The Shinbashira continued, “The growth of the path bears witness to the way the people saved by Oyasama were guided by the everliving Oyasama as they continued their tireless efforts in the cause of the path of single-hearted salvation by making a point of sprinkling the fragrance of the teachings and saving others.” After indicating that sprinkling the fragrance and engaging in salvation work were “actions that convey the intention of God the Parent to others” as well as actions that “help us make repayment for the blessings we receive,” he went on to say that one should not stop at just informing others of God the Parent’s intention but also devote oneself to guiding others so that they may live in accordance with the teachings and savor the delight of the Joyous Life.

Then, touching upon the unceasing conflict in the world at large, he emphasized, “We need to be convinced that, as long as we trust in Oyasama and continue making an honest and tireless effort to implement Her teachings, humankind can certainly be led to the state of the world envisaged in the teachings through the everliving Oyasama’s workings, although it may take a long time.”

In conclusion, the Shinbashira mentioned that the duty of followers to inform others of the intention of God the Parent and Oyasama as well as the efforts to help others to follow the path is the same irrespective of the language we speak or cultural customs we adhere to. He said: “I want to ask each of you to remember that your presence and work are indispensable to this path. Please give serious thought to the role and position that you have been given and take advantage of the 40th anniversary to make a renewed commitment to continue following the path.”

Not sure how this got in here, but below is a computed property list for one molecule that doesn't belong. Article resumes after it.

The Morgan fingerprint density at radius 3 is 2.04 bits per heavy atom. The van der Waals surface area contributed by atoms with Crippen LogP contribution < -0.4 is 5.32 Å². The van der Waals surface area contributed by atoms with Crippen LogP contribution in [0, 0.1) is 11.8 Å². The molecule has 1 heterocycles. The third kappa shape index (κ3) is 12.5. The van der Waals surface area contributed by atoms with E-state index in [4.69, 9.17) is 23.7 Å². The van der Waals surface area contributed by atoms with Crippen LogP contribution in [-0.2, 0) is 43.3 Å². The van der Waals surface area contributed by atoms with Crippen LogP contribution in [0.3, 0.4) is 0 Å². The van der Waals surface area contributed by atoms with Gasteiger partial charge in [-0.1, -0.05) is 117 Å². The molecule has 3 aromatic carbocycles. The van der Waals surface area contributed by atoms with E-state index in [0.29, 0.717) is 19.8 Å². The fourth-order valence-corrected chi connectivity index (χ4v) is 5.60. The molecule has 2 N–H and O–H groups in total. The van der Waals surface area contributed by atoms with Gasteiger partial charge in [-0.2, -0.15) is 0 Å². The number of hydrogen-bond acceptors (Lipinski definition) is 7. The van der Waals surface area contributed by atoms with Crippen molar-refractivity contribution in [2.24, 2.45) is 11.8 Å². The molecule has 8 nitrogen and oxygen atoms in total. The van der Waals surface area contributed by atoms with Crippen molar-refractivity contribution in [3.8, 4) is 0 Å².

The Shinbashira then took part in the seated service as the core. This was later followed by the Eight Verses of the Yorozuyo and the Twelve Songs performed by Rev. Matsuda, Yoboku, and other followers of the congregation. The voices of followers singing The Songs for the Service in the worship hall and outside tents resounded in the clear Singaporean sky.

After the service, Rev. Matsuda thanked the Shinbashira and stated the congregation’s resolve to continue walking the path of faith, increase their membership, and nurture one another to bring joy to God the Parent and Oyasama.

After the service ceremonies, there was a commemorative picture taking and a post-service reception. The spontaneous applause that filled the reception area bespoke the congregation’s joy at celebrating their anniversary and welcoming the Shinbashira and Mrs. Harue Nakayama.

The Shinbashira and Mrs. Harue Nakayama visited followers’ homes in Malaysia the next day, the 20th.

The History of the Path in Singapore

The path in Singapore began when Taka Itakura immigrated there in 1916. Her efforts led to the establishment of Singapore Church in 1922, but the church had to be relocated to Japan in the aftermath of World War II.

The post-war missionary effort in Singapore made progress with Tenrikyo Young Men’s Association sending students to study there as one of its activities to commemorate its 50th anniversary in 1968. Tenrikyo Mission Center in Singapore was founded in 1972. The Cultural Section, which began offering cultural activities such as classes in the Japanese language and flower arrangement, was founded in 1976. Singapore at present has four mission stations, three fellowships, and 116 Yoboku.

Share this article:

Comments are closed.